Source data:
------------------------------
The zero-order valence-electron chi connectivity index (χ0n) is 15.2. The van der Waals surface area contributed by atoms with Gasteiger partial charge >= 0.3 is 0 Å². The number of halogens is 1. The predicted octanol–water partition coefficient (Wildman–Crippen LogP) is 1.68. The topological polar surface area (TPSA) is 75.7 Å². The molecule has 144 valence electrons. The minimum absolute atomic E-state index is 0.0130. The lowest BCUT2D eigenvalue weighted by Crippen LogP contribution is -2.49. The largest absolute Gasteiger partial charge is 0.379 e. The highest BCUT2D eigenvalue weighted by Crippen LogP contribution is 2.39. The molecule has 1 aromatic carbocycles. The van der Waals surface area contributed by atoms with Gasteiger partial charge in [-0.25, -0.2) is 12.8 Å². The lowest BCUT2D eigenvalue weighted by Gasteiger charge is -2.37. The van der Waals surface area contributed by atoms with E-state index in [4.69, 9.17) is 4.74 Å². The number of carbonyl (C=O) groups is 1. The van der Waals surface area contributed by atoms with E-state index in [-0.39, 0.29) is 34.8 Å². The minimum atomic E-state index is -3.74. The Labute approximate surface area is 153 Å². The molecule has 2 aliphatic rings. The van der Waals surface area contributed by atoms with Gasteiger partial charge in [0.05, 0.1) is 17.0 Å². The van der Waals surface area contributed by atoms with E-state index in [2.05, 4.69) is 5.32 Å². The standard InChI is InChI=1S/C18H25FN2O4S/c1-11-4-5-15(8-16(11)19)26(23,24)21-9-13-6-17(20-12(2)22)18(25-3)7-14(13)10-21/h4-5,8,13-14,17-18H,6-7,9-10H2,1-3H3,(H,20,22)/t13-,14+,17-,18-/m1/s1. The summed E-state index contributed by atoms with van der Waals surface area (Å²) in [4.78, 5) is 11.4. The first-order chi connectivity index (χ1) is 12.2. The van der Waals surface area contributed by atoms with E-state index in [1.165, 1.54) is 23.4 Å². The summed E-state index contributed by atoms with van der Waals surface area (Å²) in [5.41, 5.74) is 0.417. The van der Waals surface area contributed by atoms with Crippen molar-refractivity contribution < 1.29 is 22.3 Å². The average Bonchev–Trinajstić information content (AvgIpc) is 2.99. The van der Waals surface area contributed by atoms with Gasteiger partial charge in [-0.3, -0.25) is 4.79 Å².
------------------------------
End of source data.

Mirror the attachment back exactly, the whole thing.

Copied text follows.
The zero-order valence-electron chi connectivity index (χ0n) is 15.2. The van der Waals surface area contributed by atoms with Gasteiger partial charge >= 0.3 is 0 Å². The number of halogens is 1. The predicted octanol–water partition coefficient (Wildman–Crippen LogP) is 1.68. The topological polar surface area (TPSA) is 75.7 Å². The molecule has 144 valence electrons. The minimum absolute atomic E-state index is 0.0130. The lowest BCUT2D eigenvalue weighted by Crippen LogP contribution is -2.49. The largest absolute Gasteiger partial charge is 0.379 e. The highest BCUT2D eigenvalue weighted by Crippen LogP contribution is 2.39. The molecule has 1 aromatic carbocycles. The van der Waals surface area contributed by atoms with Gasteiger partial charge in [-0.25, -0.2) is 12.8 Å². The lowest BCUT2D eigenvalue weighted by Gasteiger charge is -2.37. The van der Waals surface area contributed by atoms with E-state index in [4.69, 9.17) is 4.74 Å². The number of carbonyl (C=O) groups is 1. The van der Waals surface area contributed by atoms with E-state index in [-0.39, 0.29) is 34.8 Å². The minimum atomic E-state index is -3.74. The Labute approximate surface area is 153 Å². The molecule has 2 aliphatic rings. The van der Waals surface area contributed by atoms with Gasteiger partial charge in [0.05, 0.1) is 17.0 Å². The van der Waals surface area contributed by atoms with E-state index in [2.05, 4.69) is 5.32 Å². The standard InChI is InChI=1S/C18H25FN2O4S/c1-11-4-5-15(8-16(11)19)26(23,24)21-9-13-6-17(20-12(2)22)18(25-3)7-14(13)10-21/h4-5,8,13-14,17-18H,6-7,9-10H2,1-3H3,(H,20,22)/t13-,14+,17-,18-/m1/s1. The summed E-state index contributed by atoms with van der Waals surface area (Å²) in [4.78, 5) is 11.4. The first-order chi connectivity index (χ1) is 12.2. The van der Waals surface area contributed by atoms with E-state index in [1.165, 1.54) is 23.4 Å². The summed E-state index contributed by atoms with van der Waals surface area (Å²) in [5.41, 5.74) is 0.417. The van der Waals surface area contributed by atoms with Crippen molar-refractivity contribution < 1.29 is 22.3 Å². The average Bonchev–Trinajstić information content (AvgIpc) is 2.99. The van der Waals surface area contributed by atoms with Gasteiger partial charge in [-0.3, -0.25) is 4.79 Å².